The forum was to enable stakeholders to discuss and make recommendations towards the International Conference on Population and Development (ICPD) slated for November, 2019, in Nairobi.
The Nairobi conference would enable stakeholders, including representatives from the UN, Civil Society Organisations (CSOs), Population and Development Experts, and young people, among others, to mobilise political will and financial commitment towards the implementation of the ICPD programme of action.
The topics developed at the forum to be discussed at the Conference included Population Growth and Structure; Sexual Reproductive Health and Rights; Gender Equality, Equity and Empowerment of Women; Interrelationship between Population, Sustained Economic Growth and Sustainable Development.
Others were Health, Mobility and Mortality, Family Planning, Population Distribution, Urbanisation, Internal and International Migration.
Professor Stephen Kwankye of the Regional Institute for Population Studies, University of Ghana, making a presentation on “ICPD and the Unfinished Agenda,” said the advancement of gender equality, equity and women empowerment should be central to population development programmes.
He said population related goals and policies were an integral part in cultural and social development.
The ICPD, he disclosed, had key principles, which called for strengthening of family basic unit of society, and for everyone to be given the right to education, directed at a full development of human resources.
The principles also called on all states and families to give the highest possible priority to children, and adequate social welfare services for documented migrants.
Prof. Kwankye said sustainable development required full recognition of the proper and harmonious management of the interrelationships between population, resources, the environment and development.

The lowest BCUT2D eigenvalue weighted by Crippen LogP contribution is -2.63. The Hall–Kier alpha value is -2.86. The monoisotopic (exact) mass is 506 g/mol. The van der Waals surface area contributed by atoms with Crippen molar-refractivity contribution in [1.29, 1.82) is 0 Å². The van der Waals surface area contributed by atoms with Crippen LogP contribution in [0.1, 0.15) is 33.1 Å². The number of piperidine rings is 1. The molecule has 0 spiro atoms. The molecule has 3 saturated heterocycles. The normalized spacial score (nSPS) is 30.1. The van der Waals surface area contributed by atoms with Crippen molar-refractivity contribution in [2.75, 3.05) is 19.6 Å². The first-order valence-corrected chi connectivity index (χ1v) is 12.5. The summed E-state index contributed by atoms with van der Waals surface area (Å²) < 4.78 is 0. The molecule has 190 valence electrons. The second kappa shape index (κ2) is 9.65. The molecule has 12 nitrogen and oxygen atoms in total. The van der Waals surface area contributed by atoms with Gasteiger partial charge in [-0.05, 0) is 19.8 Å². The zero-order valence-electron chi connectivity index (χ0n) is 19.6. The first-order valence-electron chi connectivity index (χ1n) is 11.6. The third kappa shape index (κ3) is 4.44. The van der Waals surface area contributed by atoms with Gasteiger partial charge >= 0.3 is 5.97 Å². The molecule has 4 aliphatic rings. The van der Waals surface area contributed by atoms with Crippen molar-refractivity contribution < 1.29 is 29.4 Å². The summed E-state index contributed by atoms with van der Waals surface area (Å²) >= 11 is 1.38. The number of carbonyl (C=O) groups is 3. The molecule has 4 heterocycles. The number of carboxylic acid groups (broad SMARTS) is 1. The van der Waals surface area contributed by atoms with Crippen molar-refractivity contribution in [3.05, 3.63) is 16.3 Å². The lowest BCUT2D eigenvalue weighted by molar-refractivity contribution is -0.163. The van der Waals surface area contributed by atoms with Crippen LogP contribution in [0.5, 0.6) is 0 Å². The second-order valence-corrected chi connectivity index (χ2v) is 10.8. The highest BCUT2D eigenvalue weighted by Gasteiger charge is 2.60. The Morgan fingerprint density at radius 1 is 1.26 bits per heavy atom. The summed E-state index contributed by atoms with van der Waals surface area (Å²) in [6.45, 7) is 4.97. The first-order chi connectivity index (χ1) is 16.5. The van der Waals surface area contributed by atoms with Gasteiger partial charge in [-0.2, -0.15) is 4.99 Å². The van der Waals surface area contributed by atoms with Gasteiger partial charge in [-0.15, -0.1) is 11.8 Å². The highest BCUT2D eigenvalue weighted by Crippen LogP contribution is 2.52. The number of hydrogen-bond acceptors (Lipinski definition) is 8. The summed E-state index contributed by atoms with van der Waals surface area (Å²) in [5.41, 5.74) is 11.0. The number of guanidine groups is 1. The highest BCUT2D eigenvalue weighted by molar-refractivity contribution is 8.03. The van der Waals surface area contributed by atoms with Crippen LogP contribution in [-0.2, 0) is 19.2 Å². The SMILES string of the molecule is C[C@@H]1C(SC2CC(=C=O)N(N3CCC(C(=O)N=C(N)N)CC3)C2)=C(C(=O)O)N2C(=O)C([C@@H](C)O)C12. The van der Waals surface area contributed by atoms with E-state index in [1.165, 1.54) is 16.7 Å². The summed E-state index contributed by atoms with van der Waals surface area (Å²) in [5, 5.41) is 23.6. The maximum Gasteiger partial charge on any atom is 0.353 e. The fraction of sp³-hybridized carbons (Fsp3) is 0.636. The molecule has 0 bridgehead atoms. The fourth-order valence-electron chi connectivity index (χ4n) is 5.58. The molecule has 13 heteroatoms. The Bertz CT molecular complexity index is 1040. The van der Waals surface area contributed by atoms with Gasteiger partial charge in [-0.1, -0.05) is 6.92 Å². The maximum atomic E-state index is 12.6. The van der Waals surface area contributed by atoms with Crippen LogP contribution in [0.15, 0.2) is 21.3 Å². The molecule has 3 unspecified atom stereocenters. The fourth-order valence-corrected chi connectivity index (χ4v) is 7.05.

“All states and people need to cooperate towards eradicating poverty as an indispensable requirement for sustainable development and everyone has the right to physical and mental health,” he said.
Mrs Abena Adubea Amoah, the Executive Director of PPAG, quoting the WHO said: “Unmet need is especially high among adolescents, migrants, urban-slum dwellers, refugees and women in the postpartum period.”
“The UNFPA in its 25th Anniversary Edition of the Outlook Journal, Volume 25, states that, changes in the political environment, funding mechanisms and organisations of health systems have created new challenges for meeting the need for family planning,” she added.
She noted that, family planning was among a handful of feasible and cost-effective interventions that could make an immediate impact on maternal mortality in low-resource settings.
Mrs Amoah explained that family planning could also reduce maternal mortality by reducing the number of pregnancies and, hence the need to promote it among families.
Mr Niyi Ojuolape, Country Representative of the UNFPA, said some parts of Africa were practising rights infringing acts, like the Female Genital Mutilation, however, it had been reduced as a result of the intensification of education on the human rights agenda, which was a good effort on the part of stakeholders.
He disclosed that consultations were ongoing with parliaments of some countries, including Ghana, for partnerships and collaborative effort to protect the rights of women, control population growth and promote national development.
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